Running & Pregnancy: How to Be Well Balanced

Running & Pregnancy: How to Be Well Balanced

 

pregnancy running

 

Running & pregnancy is a topic near and dear to my heart, as it was the time in my life when I was pregnant with my first child (in 2002!!) that the seeds for what is now Balance Personal Fitness Training were planted.

Once Balance blossomed, Running on Balance came to be. (It lived it’s first iteration as simply “on Balance”– the name change should indicate to you that a) running is important to me, and b) I like puns.)

A few years later, Well Balanced Women came into life. (Again with the puns.)

It’s all quite fitting, actually. Pregnancy and gestation of a human aren’t all that different from building a business.

They both start with knowing absolutely nothing, requiring tremendous faith, and then developing and changing over time.

So I was thrilled when the guys Chris & Steve from Rogue Running— a big-time running coaching outfit here in Austin– invited me to come on their podcast and talk about Running & Pregnancy.

Chis & Steve know running. They coach some of the best runners in the US. They help regular, recreational runners reach serious goals. Most of all, they want each person to know how running can contribute to a happy, healthy, well-balanced life.

And as someone who has run through three pregnancies (to varying degrees) and worked as a perinatal fitness specialist for nearly ten years, I have ideas that are a blend of experience and research to help women keep running while pregnant…and get back to running postpartum, too.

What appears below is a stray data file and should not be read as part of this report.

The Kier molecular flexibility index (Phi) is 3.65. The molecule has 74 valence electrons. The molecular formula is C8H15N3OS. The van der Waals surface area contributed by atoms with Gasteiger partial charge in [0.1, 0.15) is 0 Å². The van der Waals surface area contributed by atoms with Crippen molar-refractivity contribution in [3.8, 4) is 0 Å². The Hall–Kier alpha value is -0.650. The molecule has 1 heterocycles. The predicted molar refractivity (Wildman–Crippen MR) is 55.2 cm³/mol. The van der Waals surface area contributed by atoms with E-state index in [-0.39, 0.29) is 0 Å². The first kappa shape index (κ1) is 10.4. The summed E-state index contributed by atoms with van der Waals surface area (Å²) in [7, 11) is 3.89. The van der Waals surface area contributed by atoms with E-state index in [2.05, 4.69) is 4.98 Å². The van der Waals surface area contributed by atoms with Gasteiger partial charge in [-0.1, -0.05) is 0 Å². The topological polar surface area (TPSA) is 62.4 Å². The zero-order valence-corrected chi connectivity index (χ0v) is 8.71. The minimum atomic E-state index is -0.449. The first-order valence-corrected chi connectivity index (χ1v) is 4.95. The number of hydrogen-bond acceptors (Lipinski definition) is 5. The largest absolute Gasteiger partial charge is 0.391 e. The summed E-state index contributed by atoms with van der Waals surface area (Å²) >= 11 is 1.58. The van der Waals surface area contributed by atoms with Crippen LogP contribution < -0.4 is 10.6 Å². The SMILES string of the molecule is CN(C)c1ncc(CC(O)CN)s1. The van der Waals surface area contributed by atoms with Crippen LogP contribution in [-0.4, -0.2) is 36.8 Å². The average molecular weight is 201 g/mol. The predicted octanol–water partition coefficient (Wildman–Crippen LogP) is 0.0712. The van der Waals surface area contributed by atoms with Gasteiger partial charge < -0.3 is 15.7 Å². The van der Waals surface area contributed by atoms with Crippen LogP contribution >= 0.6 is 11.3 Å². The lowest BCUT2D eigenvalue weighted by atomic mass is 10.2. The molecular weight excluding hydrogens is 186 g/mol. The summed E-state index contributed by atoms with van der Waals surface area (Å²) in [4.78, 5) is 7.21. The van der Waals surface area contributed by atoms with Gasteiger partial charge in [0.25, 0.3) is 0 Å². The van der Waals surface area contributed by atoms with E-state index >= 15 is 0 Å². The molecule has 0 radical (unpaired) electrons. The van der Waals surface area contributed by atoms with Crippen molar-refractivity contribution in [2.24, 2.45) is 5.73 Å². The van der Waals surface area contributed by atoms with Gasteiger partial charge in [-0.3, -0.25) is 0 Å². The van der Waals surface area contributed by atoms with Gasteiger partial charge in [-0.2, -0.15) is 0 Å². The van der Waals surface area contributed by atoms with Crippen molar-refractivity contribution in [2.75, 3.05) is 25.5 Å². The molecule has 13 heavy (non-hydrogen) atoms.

As you’ll hear in the podcast,  I learned (the hard way) that just because one pregnancy and recovery is super simple all of them will be.

This should be good news to those of you who have been through pregnancy and childbirth and are reluctantly contemplating a second….

The possibility of having a more positive experience exists!

I firmly believe (and science supports) the importance of exercise during pregnancy. The benefits for both mom and baby are notable and long-lasting.

As always, each woman’s experience of pregnancy is unique. Listen to your care provider, and listen to your body.

But I hope you’ll find some guidelines and things to look for as you work hard to keep you and your baby fit during pregnancy– and beyond.

Check out the episode HERE!

Let me know what you think in the comments!

Ideas offered on the Running Rogue podcast do not constitute medical advice. Each woman should speak frankly with her health care provider regarding her specific needs during pregnancy. 

The Incontinence Myth

The Incontinence Myth

 

Picture a group of women sitting around a table, drinking wine or coffee, chatting and laughing.  One women gasps and says, “Oops!  I think I just peed myself a bit!”  Her friends chime in, one by one, and say, “Oh, that happens to me, too, when I (choose one) laugh/run/cough/sneeze.”

The Incontinence Myth

While stress incontinence is rather common, it is not normal.  The incontinence myth perpetuates due to ignorance– we believe stress incontinence is an inescapable side effect of pregnancy or menopause.  This just is not true.  It is not simply part of being a woman that we have to deal with and move on.